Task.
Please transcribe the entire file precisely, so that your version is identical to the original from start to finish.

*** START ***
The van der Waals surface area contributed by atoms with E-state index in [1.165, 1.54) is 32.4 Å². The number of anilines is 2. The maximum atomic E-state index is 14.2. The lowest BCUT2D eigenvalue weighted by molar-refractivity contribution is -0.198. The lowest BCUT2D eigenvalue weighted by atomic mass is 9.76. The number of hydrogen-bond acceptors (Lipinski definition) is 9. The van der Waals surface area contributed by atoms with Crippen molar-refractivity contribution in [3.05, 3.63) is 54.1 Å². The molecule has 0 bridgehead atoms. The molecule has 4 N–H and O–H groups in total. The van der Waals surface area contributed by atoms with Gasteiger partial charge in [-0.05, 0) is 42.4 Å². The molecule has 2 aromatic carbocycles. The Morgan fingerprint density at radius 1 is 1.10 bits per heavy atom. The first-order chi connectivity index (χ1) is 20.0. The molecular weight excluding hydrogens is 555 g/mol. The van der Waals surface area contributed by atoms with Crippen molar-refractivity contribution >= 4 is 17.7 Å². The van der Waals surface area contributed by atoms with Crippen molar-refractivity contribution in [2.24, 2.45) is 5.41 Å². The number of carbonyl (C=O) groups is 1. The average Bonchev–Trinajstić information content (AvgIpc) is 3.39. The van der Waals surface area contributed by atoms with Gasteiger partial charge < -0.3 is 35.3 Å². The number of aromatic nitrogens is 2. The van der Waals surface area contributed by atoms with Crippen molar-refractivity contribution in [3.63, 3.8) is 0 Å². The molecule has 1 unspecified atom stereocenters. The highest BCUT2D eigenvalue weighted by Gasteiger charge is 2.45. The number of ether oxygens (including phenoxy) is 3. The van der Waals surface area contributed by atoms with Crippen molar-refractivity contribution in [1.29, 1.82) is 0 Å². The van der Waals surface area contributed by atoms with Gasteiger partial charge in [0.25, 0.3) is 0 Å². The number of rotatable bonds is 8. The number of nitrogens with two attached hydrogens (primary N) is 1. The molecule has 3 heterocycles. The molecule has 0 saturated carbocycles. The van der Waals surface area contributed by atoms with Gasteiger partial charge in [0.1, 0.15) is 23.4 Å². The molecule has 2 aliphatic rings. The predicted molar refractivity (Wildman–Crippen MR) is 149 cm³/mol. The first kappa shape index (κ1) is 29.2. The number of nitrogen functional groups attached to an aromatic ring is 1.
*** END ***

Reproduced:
The van der Waals surface area contributed by atoms with E-state index in [1.165, 1.54) is 32.4 Å². The number of anilines is 2. The maximum atomic E-state index is 14.2. The lowest BCUT2D eigenvalue weighted by molar-refractivity contribution is -0.198. The lowest BCUT2D eigenvalue weighted by atomic mass is 9.76. The number of hydrogen-bond acceptors (Lipinski definition) is 9. The van der Waals surface area contributed by atoms with Crippen molar-refractivity contribution in [3.05, 3.63) is 54.1 Å². The molecule has 0 bridgehead atoms. The molecule has 4 N–H and O–H groups in total. The van der Waals surface area contributed by atoms with Gasteiger partial charge in [-0.05, 0) is 42.4 Å². The molecule has 2 aromatic carbocycles. The Morgan fingerprint density at radius 1 is 1.10 bits per heavy atom. The first-order chi connectivity index (χ1) is 20.0. The molecular weight excluding hydrogens is 555 g/mol. The van der Waals surface area contributed by atoms with Crippen molar-refractivity contribution >= 4 is 17.7 Å². The van der Waals surface area contributed by atoms with Crippen molar-refractivity contribution in [2.24, 2.45) is 5.41 Å². The number of carbonyl (C=O) groups is 1. The average Bonchev–Trinajstić information content (AvgIpc) is 3.39. The van der Waals surface area contributed by atoms with Gasteiger partial charge < -0.3 is 35.3 Å². The number of aromatic nitrogens is 2. The van der Waals surface area contributed by atoms with Crippen molar-refractivity contribution in [3.63, 3.8) is 0 Å². The molecule has 1 unspecified atom stereocenters. The highest BCUT2D eigenvalue weighted by Gasteiger charge is 2.45. The number of ether oxygens (including phenoxy) is 3. The van der Waals surface area contributed by atoms with Crippen molar-refractivity contribution in [1.29, 1.82) is 0 Å². The van der Waals surface area contributed by atoms with Gasteiger partial charge in [0.25, 0.3) is 0 Å². The number of rotatable bonds is 8. The number of nitrogens with two attached hydrogens (primary N) is 1. The molecule has 3 heterocycles. The molecule has 0 saturated carbocycles. The van der Waals surface area contributed by atoms with Gasteiger partial charge in [0.1, 0.15) is 23.4 Å². The molecule has 2 aliphatic rings. The predicted molar refractivity (Wildman–Crippen MR) is 149 cm³/mol. The first kappa shape index (κ1) is 29.2. The number of nitrogen functional groups attached to an aromatic ring is 1.